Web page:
Making his own and prepared to pay for it
Few farmers with less than
120ha (300 acres) would
consider making a big
investment in expensive
machinery. But, as
Mervyn Bailey reports, one
east midlands producer
has done this to tackle his
own silage work and
BY spending over £100,000 on machinery to make his own silage, Les Wilson hopes to keep the wheels rolling at Oak Tree Farm, Nottingham, without outside help. All silage, as well as haylage for the local equine industry, is produced in-house on the 114ha (280 acre) unit, along with around 810ha (2000 acres) of baled straw.
"Reliability is a major issue for me and something I apply to all aspects of my business," says Mr Wilson. "Im prepared to buy new equipment because I dont want to spend time fixing older machinery when catchy weather can soon bring things to a halt."
At least three cuts of grass are taken, equating to 70ha (175 acres) of baled silage for winter feed for more than 100 head of pedigree Limousin stock.
"We aim to cut grass young and this is one of the reasons we dont need a chopping unit," says Mr Wilson. "If silage needs to be chopped it should go into the clamp not bales. Baled silage is all we feed our stock and they have won at several major shows around the country, including the Royal."
The grass is usually mowed two days before baling and spread to get a good wilt before it is rowed up into 6m swaths with a Taarup TA9146 rake.
"A single rotor rake is substantial enough for our needs and has the benefit of covering up to 4.7m in a single pass or doubling swaths up to 6m depending on conditions," says Mr Wilson. "The grass is rowed up immediately in front of the baler so it has time to dry out sufficiently."
The New Holland BB960S big square baler replaces an older Hesston 4860S, which produced a 80cm x 90cm bale. The 120cm x 90cm bale dimensions of the new arrival are reckoned to be easier to transport.
Buying the new baler was not a decision taken lightly. Mr Wilson looked at several models but the main competition was between the Massey Ferguson 187 and the BB960.
"We have been using square balers since the 1980s and know most of their weak points, such as the crown wheel and pinion arrangement on the Hesston-type balers that has been replaced by gearboxes to reduce maintenance," he says.
As for the wrapper, Mr Wilson believes there was no real competition after using a McHale 991 for the past 10 years.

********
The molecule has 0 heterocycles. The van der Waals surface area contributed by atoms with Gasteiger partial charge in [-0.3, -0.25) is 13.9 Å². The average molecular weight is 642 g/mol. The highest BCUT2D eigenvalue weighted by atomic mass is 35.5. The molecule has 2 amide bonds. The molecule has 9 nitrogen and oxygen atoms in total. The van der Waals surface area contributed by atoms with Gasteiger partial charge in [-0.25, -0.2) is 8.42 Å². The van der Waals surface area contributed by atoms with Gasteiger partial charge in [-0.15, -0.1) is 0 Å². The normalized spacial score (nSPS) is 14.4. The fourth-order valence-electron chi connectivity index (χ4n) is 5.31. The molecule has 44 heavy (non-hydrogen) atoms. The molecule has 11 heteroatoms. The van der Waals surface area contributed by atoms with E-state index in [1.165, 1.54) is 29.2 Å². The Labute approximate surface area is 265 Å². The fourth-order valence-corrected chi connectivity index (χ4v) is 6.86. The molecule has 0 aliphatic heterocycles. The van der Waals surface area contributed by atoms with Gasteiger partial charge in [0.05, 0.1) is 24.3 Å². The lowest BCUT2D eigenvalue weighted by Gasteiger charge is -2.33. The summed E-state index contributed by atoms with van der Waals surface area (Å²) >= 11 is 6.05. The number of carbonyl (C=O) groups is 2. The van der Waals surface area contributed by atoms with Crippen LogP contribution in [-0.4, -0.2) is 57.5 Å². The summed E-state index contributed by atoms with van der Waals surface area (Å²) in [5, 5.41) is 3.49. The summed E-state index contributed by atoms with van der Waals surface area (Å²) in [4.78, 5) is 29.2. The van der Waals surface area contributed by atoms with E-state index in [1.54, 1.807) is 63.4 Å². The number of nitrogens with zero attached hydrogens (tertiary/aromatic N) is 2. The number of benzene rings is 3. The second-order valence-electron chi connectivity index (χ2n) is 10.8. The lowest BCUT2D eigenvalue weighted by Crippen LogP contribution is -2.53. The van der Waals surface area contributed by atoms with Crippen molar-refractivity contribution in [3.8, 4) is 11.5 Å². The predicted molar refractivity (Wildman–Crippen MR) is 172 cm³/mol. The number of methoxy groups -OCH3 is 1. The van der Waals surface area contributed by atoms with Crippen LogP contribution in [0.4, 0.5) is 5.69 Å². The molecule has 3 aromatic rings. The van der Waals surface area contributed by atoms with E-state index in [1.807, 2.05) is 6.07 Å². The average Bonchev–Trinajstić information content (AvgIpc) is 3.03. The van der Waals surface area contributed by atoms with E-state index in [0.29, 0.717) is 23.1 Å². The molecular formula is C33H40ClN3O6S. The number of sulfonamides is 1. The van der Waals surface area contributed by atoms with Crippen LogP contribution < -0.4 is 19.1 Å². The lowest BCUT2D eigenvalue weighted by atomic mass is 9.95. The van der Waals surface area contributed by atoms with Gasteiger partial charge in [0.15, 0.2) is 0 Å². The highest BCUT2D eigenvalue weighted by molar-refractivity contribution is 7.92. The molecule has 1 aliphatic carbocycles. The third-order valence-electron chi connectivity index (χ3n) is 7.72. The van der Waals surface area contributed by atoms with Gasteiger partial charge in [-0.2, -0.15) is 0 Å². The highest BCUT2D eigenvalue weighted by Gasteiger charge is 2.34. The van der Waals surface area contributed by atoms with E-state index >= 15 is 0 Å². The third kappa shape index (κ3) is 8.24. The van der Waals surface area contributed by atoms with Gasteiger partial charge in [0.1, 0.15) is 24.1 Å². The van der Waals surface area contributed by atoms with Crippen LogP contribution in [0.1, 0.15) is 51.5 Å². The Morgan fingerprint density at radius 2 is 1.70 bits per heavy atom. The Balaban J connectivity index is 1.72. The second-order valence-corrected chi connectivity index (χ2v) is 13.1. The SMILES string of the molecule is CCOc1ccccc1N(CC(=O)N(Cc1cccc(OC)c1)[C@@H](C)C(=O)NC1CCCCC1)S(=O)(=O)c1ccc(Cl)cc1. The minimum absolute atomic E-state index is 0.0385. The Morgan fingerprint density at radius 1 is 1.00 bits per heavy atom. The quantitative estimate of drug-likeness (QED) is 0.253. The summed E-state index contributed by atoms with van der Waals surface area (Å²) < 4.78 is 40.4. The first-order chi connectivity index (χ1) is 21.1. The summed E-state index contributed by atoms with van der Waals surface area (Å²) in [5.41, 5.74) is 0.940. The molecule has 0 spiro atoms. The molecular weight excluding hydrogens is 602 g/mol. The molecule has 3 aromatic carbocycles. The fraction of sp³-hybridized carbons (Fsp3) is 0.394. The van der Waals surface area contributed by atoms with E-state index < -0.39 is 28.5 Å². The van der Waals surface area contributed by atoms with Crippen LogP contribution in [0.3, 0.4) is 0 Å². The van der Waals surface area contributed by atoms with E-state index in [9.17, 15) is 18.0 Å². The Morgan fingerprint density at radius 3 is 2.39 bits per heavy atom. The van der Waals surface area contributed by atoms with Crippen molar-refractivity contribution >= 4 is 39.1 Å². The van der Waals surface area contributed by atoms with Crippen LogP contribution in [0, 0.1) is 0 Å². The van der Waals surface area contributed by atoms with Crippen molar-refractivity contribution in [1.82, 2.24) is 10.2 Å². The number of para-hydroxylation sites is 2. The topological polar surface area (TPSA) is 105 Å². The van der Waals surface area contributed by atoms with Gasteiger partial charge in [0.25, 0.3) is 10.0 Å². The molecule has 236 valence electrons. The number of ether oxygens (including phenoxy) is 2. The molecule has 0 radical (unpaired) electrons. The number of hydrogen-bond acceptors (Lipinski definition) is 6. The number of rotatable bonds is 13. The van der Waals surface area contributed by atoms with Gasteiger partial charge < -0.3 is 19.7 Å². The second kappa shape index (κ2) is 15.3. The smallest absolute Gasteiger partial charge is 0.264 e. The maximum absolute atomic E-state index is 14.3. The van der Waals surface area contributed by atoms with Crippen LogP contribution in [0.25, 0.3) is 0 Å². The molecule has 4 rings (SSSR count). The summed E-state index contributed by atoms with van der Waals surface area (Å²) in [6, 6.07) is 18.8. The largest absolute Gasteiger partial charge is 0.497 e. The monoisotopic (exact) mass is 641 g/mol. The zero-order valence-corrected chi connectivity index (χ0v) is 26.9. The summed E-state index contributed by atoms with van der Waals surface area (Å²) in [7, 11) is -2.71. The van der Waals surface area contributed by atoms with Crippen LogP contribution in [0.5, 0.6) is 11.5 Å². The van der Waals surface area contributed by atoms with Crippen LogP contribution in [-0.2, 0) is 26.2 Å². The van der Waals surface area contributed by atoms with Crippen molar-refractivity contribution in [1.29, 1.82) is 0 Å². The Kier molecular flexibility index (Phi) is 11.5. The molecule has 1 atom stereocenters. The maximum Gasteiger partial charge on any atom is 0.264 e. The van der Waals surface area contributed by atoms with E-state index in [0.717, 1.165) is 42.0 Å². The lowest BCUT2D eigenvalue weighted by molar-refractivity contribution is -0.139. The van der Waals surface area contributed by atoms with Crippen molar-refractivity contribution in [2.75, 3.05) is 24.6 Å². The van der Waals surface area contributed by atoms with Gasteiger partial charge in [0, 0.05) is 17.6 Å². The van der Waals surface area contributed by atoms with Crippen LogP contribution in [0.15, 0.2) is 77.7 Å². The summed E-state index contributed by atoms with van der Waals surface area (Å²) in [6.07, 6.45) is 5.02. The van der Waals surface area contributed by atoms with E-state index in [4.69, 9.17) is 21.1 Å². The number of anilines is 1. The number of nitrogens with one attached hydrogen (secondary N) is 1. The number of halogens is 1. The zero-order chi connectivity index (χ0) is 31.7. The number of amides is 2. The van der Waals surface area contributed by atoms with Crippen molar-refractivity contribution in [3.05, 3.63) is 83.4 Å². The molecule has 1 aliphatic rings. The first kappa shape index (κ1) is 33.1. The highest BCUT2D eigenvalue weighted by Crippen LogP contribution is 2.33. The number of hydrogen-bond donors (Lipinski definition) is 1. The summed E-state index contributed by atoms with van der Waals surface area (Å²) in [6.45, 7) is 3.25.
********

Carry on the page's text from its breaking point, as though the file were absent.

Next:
"Our last wrapper stood up to everything we could throw at it and was never touched with the welder – unlike some makes on the market. The 998 is as rugged as they come and can wrap round and square bales, so its very versatile."
All tractors and implements on Oak Tree Farm carry a fleet number with individual running costs monitored from the day of purchase until they are sold.
"All repairs are carried out in the workshop, which is an expanding part of the business," says David Fetcher, Oak Tree Farms fitter. "Everything is recorded, from light bulbs to fabrication work. It takes a bit of time getting used to writing things down but it soon becomes second nature."
He previously worked for a John Deere dealership, so carries out all the repairs to the farms three tractors and machinery, while fabrication work is carried out by Mr Wilson and members of farm staff.
"I have always had a keen interest in machinery and have links with haulage work, which is probably why I like the fleet recording system. You cant remember everything and this method means you get accurate costings," explains Mr Wilson. *
Baling 70ha (175 acres) of grass and 810ha (2000 acres) of straw is the main task for the farms flagship tractor – a John Deere 7810 – and the New Holland BB960 baler. It lacks a chopper but then Les Wilson reckons it is not needed for grass cut young in its prime.
"Reliability is a major issue for me and something I apply to all aspects of my business," says Les Wilson. "This is the main reason I have invested so much in new machinery. It means I dont spend time fixing it when there is lots of work to be done."